Algeria's Interior Ministry announced May 5 the results of the previous day's legislative election results, which could have important implications for presidential elections in 2019. The ruling National Liberation Front (FLN) and the National Rally for Democracy (RND) coalition clearly maintains its majority in parliament, but it is notable that the FLN lost a number of seats while the RND gained some.
Participation in the elections was 38 percent, lower than the government target of more than 43 percent, the rate in 2012. Low turnout is likely a result of waning popular support for the government because of painful austerity measures implemented in January. The shifting power balance between the FLN and RND is also likely at least partly attributable to austerity measures. But regardless of reasons, declining support for the FLN could bolster RND leader Ahmed Ouyahia or other RND leaders during presidential elections in 2019. Because President Abdulaziz Bouteflika of the FLN party has ruled Algeria for almost twenty years, any leadership change, even from within the same ruling coalition, will mark a new era for Algeria.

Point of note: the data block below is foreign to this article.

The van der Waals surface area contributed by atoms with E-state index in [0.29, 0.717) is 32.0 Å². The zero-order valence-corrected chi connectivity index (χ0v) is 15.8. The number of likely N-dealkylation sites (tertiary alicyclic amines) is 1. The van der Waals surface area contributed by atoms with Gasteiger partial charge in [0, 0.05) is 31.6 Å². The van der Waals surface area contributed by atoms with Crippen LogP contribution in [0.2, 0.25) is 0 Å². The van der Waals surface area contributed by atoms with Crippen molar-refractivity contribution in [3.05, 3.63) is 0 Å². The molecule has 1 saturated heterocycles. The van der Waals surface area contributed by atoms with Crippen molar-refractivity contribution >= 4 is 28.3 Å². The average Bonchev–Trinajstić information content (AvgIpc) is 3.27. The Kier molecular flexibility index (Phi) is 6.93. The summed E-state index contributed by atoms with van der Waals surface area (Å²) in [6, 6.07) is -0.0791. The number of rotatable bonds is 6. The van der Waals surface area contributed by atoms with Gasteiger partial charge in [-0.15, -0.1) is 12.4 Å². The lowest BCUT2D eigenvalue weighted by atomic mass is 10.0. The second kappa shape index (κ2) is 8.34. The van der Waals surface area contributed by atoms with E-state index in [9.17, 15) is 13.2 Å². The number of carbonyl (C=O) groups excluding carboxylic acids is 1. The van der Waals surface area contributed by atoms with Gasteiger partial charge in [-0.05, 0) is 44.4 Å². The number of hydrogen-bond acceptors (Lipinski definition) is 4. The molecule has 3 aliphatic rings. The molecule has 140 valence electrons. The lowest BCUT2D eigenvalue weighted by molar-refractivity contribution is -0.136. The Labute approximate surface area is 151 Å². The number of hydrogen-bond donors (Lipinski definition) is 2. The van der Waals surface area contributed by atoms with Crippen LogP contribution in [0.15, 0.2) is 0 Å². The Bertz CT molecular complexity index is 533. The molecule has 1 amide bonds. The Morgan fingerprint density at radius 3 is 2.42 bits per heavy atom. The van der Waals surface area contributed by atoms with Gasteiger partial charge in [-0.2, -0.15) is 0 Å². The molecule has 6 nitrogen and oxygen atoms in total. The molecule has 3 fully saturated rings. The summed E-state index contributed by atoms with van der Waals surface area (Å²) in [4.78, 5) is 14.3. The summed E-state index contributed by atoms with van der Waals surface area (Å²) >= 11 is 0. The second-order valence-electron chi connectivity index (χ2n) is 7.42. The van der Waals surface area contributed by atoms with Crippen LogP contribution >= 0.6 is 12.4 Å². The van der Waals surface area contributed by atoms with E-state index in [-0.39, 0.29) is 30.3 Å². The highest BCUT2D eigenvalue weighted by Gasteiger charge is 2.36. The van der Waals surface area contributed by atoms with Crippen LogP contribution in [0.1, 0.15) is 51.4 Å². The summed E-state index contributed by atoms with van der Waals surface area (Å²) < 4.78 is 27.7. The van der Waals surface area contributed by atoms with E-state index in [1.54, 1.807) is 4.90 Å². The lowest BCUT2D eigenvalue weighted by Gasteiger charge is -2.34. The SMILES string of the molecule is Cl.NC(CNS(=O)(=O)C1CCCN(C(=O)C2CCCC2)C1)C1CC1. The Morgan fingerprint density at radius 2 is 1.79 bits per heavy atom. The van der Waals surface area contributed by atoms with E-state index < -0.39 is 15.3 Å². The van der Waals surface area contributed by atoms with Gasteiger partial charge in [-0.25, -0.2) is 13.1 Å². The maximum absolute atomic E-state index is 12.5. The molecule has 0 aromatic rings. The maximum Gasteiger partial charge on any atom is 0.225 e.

Also of note: Algeria's Islamist opposition parties made slight gains when considered together (67 seats compared to 60 in 2012). This slight gain indicates that voters are warming up to the Islamist message. After a disappointing performance in 2012 elections, Islamist parties have been working hard to strengthen their message, apparently successfully. It will be important to keep watch on their parliamentary performance during the next two years ahead of presidential elections and in the lead up to provincial elections in the fall of this year.
None of the leftist, more secular opposition parties won more than 21 seats, which is the limit for forming a parliamentary bloc. They'll have to form a coalition if they hope to have any sway at all.